Puhala Kamalamalama, Big Island
Growing up on a homestead farm on Hawai‘i Island, where she still resides, Puhala helped her parents and family to care for the land and animals. As a young person, she believed that the many people considered her as “just a farm girl”. Puhala dreamed of becoming a dentist and was a semester away from finishing dental school in Texas, but while she was visiting home during a school break, family circumstances resulted in her deciding to stay home and help with the farm and support her family.
Puhala was eventually hired as a Keiki Steps Teacher’s Aide at Panaewa in 2007. Through the years, she began to realize that the knowledge she learned on the farm had provided her with meaningful culture-based skills, and that the family values and work ethic instilled in her since childhood attributed to her personal, academic, and professional accomplishments. Believing in reciprocity and maintaining pilina, Puhala proudly shares her knowledge from the farm with Keiki Steps families and INPEACE staff, and actively volunteers in her community.
Puhala went on to earn her Associates degree in 2015, Bachelor’s degree in 2018, and, in the midst of the COVID-19 pandemic, recently graduated with her Master’s degree in Education Curriculum and Instruction in Spring 2020. We have delighted in her professional growth from a Teacher’s Aide, to Site Coordinator & ‘Ohana Advocate, to her newest role as Island Coordinator for Hawai‘i Island. The phrase, “Un nivel mas alto” (to a higher level), continues for her as a motto, and will continue on her educational pathway towards her doctoral degree as she has applied for and was accepted to the doctoral program at Liberty University.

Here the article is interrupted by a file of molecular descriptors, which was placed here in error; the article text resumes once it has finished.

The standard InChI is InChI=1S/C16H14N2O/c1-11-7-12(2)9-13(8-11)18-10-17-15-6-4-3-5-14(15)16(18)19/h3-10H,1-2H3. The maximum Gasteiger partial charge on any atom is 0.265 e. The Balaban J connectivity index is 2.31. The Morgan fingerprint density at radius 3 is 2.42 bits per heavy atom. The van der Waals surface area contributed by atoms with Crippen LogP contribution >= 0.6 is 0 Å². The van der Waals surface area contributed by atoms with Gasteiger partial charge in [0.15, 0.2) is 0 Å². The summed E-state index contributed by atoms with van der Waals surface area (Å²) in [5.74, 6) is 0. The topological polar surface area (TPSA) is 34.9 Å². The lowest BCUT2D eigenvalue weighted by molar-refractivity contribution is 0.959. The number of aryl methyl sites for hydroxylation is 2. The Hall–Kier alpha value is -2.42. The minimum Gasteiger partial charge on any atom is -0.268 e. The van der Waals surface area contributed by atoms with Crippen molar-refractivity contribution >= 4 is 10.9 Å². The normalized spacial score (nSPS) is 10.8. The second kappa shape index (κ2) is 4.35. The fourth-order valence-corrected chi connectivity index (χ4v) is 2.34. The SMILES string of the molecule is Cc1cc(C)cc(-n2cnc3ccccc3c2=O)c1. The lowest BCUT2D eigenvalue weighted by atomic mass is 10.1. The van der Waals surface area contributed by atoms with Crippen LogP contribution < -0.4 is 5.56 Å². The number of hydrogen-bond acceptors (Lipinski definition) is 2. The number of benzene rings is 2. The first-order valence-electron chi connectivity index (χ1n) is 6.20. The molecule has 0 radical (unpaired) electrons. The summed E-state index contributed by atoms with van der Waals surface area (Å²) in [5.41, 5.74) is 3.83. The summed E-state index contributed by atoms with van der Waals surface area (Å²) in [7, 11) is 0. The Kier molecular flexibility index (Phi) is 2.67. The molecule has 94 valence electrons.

When asked what she believes success is, she expressed, it’s “having my family, joy and gratitude”. Puhala is an outstanding example of cultural pride, perseverance, and hard work, and is a valued educator in her home community. INPEACE is proud to be able to support her and the many staff who strive to attain similar goals.
At one point, Carla Ring-West’s family grew to 17 people under one roof, with five biological children and nine foster children. Starting with her oldest son (who is now 16 years old), every child that she and her husband raised attended Keiki Steps, INPEACE’s Family-Child Interactive Learning preschool. As a young mother, she knew that she wanted to be involved with her children’s learning. Through her participation and learning in Keiki Steps, and leveraging the knowledge she gained in teaching her own children, she blossomed into an educator and advocate for early childhood education. Over the years, Carla and one Keiki Steps teacher had become so close that they considered eachother like family. When she was offered the opportunity to work side-by-side with that teacher, she jumped at the opportunity.
Carla also received assistance from INPEACE’s Ho‘ala program, which supported here in finding preschool for nine of her children so she could also work outside of the home and attend college courses. With multiple keiki applying for preschool the number of forms to complete and submit for preschool enrollment, tuition subsidies, as well as the foster care system’s procedures were daunting. Ho’ala supported her in navigating through those processes successfully. Her husband and mother contributed to her being able to work while raising the children, helping to drop off and pick up keiki from preschool, and her mom attending Keiki Steps with the younger children when Carla could not attend. Carla considers it a privilege to participate in Keiki Steps alongside her children and her mom, which she believes has directly contributed to her keiki’s successful transition to preschool and kindergarten.